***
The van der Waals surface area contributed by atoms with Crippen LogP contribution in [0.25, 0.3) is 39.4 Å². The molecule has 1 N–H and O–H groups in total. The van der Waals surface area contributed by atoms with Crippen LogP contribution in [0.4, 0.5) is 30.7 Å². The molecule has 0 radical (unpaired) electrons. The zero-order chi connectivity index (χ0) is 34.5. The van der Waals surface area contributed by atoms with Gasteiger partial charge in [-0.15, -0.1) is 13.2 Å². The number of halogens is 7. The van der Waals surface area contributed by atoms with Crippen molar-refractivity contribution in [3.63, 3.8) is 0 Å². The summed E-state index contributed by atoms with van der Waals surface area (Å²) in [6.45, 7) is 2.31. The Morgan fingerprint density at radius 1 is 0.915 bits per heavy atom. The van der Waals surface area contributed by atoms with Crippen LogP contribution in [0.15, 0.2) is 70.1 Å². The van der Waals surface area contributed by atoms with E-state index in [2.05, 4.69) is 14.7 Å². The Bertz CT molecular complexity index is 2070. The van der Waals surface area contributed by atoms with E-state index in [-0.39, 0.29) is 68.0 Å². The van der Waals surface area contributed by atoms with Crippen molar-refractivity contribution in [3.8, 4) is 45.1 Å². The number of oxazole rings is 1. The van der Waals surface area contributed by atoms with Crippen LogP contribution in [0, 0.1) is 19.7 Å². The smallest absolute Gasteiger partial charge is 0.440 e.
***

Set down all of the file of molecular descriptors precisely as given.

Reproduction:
The van der Waals surface area contributed by atoms with Crippen LogP contribution in [0.25, 0.3) is 39.4 Å². The molecule has 1 N–H and O–H groups in total. The van der Waals surface area contributed by atoms with Crippen LogP contribution in [0.4, 0.5) is 30.7 Å². The molecule has 0 radical (unpaired) electrons. The zero-order chi connectivity index (χ0) is 34.5. The van der Waals surface area contributed by atoms with Gasteiger partial charge in [-0.15, -0.1) is 13.2 Å². The number of halogens is 7. The van der Waals surface area contributed by atoms with Crippen molar-refractivity contribution in [3.63, 3.8) is 0 Å². The summed E-state index contributed by atoms with van der Waals surface area (Å²) in [6.45, 7) is 2.31. The Morgan fingerprint density at radius 1 is 0.915 bits per heavy atom. The van der Waals surface area contributed by atoms with Crippen LogP contribution in [0.15, 0.2) is 70.1 Å². The van der Waals surface area contributed by atoms with E-state index in [2.05, 4.69) is 14.7 Å². The Bertz CT molecular complexity index is 2070. The van der Waals surface area contributed by atoms with E-state index in [-0.39, 0.29) is 68.0 Å². The van der Waals surface area contributed by atoms with Crippen molar-refractivity contribution in [3.8, 4) is 45.1 Å². The number of oxazole rings is 1. The van der Waals surface area contributed by atoms with Crippen LogP contribution in [0, 0.1) is 19.7 Å². The smallest absolute Gasteiger partial charge is 0.440 e.